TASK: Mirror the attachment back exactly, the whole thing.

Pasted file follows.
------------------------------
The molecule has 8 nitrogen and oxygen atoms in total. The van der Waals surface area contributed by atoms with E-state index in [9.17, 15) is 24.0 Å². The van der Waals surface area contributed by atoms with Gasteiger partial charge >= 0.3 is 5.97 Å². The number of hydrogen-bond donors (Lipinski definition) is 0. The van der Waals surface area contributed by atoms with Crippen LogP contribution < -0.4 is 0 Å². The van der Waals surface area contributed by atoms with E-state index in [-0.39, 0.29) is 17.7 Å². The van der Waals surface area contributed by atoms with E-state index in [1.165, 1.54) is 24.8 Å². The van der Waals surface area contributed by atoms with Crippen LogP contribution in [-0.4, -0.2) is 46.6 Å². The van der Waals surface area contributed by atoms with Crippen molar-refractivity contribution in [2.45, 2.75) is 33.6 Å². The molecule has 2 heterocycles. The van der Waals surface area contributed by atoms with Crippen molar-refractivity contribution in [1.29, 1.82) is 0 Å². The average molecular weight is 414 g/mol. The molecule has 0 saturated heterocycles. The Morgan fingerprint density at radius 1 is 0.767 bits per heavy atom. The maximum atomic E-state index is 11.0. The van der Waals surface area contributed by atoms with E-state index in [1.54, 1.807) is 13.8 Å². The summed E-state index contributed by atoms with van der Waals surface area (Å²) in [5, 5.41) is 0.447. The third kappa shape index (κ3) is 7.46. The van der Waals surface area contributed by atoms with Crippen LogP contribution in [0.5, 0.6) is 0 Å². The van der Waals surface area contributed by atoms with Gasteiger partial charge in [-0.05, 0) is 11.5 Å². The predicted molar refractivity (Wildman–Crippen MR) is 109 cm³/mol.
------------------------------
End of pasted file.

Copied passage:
The molecule has 8 nitrogen and oxygen atoms in total. The van der Waals surface area contributed by atoms with E-state index in [9.17, 15) is 24.0 Å². The van der Waals surface area contributed by atoms with Gasteiger partial charge >= 0.3 is 5.97 Å². The number of hydrogen-bond donors (Lipinski definition) is 0. The van der Waals surface area contributed by atoms with Crippen LogP contribution < -0.4 is 0 Å². The van der Waals surface area contributed by atoms with E-state index in [-0.39, 0.29) is 17.7 Å². The van der Waals surface area contributed by atoms with E-state index in [1.165, 1.54) is 24.8 Å². The van der Waals surface area contributed by atoms with Crippen LogP contribution in [-0.4, -0.2) is 46.6 Å². The van der Waals surface area contributed by atoms with Crippen molar-refractivity contribution in [2.45, 2.75) is 33.6 Å². The molecule has 2 heterocycles. The van der Waals surface area contributed by atoms with Crippen molar-refractivity contribution in [1.29, 1.82) is 0 Å². The average molecular weight is 414 g/mol. The molecule has 0 saturated heterocycles. The Morgan fingerprint density at radius 1 is 0.767 bits per heavy atom. The maximum atomic E-state index is 11.0. The van der Waals surface area contributed by atoms with E-state index in [1.54, 1.807) is 13.8 Å². The summed E-state index contributed by atoms with van der Waals surface area (Å²) in [5, 5.41) is 0.447. The third kappa shape index (κ3) is 7.46. The van der Waals surface area contributed by atoms with Crippen LogP contribution in [0.5, 0.6) is 0 Å². The van der Waals surface area contributed by atoms with Gasteiger partial charge in [-0.05, 0) is 11.5 Å². The predicted molar refractivity (Wildman–Crippen MR) is 109 cm³/mol.